To advance the knowledge on molecular pathways of disease and to identify new therapeutic strategies in...


Pulmonary hypertension is a disease characterized by elevated pulmonary arterial pressure due to increased pulmonary vascular resistance. The pathophysiology is complex and involves vasoconstriction, proliferation and thrombosis. The process is initiated with an imbalance between vasoactive factors.  Pulmonary hypertension progresses to heart failure and the prognosis of most forms of the disease is poor. The treatments currently available improve symptoms and quality of life and delay but do not stop the course of the disease. The objective of this line of research is to characterize the effects and mechanisms of action of vasoactive factors that modulate the pulmonary vascular tone, the interactions between them and how they are altered in pathological situations. Our focus is primarily to get a better knowledge of the molecular pathways altered in disease and contribute to vasoconstriction, proliferation and inflammation. We have studied some important mediators such as thromboxane A2, isoprostanes, endothelin-1, angiotensin II and 5-HT, hypoxia and nitric oxide as well as intracellular signalling mechanisms: cytosolic Ca2+, Ca2+ and K+ currents, protein kinases, reactive oxygen species, sphingolipids, cyclic nucleotides and adapter proteins. We analyze the effects of various drugs that interfere with these signaling pathways and that can be potentially useful in the treatment of pulmonary hypertension.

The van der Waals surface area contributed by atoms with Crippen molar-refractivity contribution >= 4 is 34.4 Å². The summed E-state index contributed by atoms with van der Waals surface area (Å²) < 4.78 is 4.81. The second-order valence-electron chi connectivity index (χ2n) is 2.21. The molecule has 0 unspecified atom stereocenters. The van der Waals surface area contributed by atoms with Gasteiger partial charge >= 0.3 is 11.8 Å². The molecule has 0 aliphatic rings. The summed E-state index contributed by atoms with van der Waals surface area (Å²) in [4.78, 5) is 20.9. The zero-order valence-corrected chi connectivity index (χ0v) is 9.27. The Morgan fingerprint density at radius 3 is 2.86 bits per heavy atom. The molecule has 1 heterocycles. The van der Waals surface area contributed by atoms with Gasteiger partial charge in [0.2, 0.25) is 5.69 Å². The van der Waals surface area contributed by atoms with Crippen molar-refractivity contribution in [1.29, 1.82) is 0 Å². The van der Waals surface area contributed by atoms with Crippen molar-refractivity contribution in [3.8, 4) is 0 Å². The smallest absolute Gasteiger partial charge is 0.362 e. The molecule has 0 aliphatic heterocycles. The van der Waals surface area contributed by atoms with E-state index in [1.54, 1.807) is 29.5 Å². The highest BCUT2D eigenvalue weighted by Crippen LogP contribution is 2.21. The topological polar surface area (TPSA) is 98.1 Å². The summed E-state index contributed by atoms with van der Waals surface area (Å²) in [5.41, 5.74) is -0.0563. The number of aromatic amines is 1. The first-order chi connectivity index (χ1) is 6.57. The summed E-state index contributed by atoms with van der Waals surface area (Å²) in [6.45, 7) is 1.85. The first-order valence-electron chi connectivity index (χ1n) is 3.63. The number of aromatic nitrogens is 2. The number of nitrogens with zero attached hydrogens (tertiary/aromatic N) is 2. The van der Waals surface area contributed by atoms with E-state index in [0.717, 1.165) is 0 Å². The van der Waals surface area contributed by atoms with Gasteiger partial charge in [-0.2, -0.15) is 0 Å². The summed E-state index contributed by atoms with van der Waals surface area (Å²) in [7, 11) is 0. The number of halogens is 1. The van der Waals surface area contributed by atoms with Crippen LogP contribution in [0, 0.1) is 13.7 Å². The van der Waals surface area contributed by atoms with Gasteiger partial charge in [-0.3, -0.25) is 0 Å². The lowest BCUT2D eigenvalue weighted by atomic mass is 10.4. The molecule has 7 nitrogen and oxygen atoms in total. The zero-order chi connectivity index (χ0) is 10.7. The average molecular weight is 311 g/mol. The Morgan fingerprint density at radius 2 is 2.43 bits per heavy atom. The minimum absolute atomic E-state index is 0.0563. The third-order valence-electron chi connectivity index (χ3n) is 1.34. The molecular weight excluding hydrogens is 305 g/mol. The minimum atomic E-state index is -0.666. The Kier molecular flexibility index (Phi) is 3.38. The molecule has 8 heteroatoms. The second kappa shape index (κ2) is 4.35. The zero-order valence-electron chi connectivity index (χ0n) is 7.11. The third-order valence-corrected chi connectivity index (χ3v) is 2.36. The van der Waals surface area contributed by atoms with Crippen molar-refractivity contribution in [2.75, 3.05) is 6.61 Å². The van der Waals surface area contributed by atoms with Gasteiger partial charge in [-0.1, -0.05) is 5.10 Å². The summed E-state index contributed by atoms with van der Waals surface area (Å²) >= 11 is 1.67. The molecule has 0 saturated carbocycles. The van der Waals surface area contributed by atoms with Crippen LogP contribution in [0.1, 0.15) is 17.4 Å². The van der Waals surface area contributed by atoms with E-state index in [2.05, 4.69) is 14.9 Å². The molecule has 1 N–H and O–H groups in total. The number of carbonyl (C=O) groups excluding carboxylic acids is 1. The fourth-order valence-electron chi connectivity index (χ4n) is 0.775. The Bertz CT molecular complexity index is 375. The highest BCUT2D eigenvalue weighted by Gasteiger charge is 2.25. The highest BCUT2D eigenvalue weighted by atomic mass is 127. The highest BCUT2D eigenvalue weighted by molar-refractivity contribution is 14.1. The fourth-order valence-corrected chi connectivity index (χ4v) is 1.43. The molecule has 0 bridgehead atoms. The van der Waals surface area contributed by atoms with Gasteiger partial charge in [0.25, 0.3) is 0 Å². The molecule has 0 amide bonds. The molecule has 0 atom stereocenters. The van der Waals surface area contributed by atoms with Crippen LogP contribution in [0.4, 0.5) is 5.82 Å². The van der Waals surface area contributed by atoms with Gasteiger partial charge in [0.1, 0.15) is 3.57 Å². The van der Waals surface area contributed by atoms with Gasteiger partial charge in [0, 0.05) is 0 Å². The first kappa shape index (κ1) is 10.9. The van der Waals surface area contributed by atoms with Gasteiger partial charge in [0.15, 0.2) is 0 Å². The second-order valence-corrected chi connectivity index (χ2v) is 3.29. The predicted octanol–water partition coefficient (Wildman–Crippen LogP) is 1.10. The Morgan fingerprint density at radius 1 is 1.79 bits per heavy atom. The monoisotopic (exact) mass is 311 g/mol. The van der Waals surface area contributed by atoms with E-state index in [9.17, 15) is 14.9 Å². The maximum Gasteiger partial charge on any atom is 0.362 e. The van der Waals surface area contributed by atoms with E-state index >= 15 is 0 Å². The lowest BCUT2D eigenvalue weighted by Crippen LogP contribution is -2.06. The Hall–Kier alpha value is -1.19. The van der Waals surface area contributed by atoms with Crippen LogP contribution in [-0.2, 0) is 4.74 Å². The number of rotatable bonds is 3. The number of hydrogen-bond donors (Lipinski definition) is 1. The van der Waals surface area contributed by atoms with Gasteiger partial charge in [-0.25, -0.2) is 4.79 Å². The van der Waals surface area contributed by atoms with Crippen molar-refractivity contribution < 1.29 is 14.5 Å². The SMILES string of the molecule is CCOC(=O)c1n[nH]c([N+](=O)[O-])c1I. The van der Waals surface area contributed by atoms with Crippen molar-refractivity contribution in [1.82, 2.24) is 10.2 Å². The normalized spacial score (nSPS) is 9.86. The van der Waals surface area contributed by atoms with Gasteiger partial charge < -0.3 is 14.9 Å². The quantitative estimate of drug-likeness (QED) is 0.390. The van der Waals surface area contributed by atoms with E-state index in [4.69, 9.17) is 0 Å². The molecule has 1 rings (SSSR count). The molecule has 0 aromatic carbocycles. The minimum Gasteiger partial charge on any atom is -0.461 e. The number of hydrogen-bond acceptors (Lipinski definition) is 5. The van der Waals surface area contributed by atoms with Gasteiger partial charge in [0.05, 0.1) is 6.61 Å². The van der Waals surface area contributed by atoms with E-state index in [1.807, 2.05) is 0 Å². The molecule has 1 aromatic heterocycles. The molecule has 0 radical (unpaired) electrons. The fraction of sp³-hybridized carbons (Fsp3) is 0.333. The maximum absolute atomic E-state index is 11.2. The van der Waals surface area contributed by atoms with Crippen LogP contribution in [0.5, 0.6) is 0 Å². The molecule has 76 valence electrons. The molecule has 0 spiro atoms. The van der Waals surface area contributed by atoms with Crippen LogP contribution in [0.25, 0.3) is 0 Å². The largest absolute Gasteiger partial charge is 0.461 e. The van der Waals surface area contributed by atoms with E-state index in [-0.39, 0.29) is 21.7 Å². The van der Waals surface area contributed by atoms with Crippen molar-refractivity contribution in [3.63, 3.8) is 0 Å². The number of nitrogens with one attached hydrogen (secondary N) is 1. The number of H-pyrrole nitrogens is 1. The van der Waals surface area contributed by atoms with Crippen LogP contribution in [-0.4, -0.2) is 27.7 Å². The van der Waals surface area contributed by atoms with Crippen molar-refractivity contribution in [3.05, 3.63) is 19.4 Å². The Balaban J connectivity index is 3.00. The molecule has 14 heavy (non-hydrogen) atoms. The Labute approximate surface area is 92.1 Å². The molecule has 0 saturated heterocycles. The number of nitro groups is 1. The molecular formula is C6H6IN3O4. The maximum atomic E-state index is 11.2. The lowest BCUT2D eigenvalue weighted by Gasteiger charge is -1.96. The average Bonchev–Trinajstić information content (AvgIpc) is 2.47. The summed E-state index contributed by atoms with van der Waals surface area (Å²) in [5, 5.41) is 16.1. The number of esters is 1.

Our current interest is focused in:

  • The role of vitamin D and the microbiota in pulmonary hypertension.
  • The role of potassium channels TASK1 and Kv7 in pulmonary hypertension and the regulation of their expression by miRNAs.
  • The liver-lung axis. How hepatic exosomes from healthy and cirrhotic animals impact on the lung.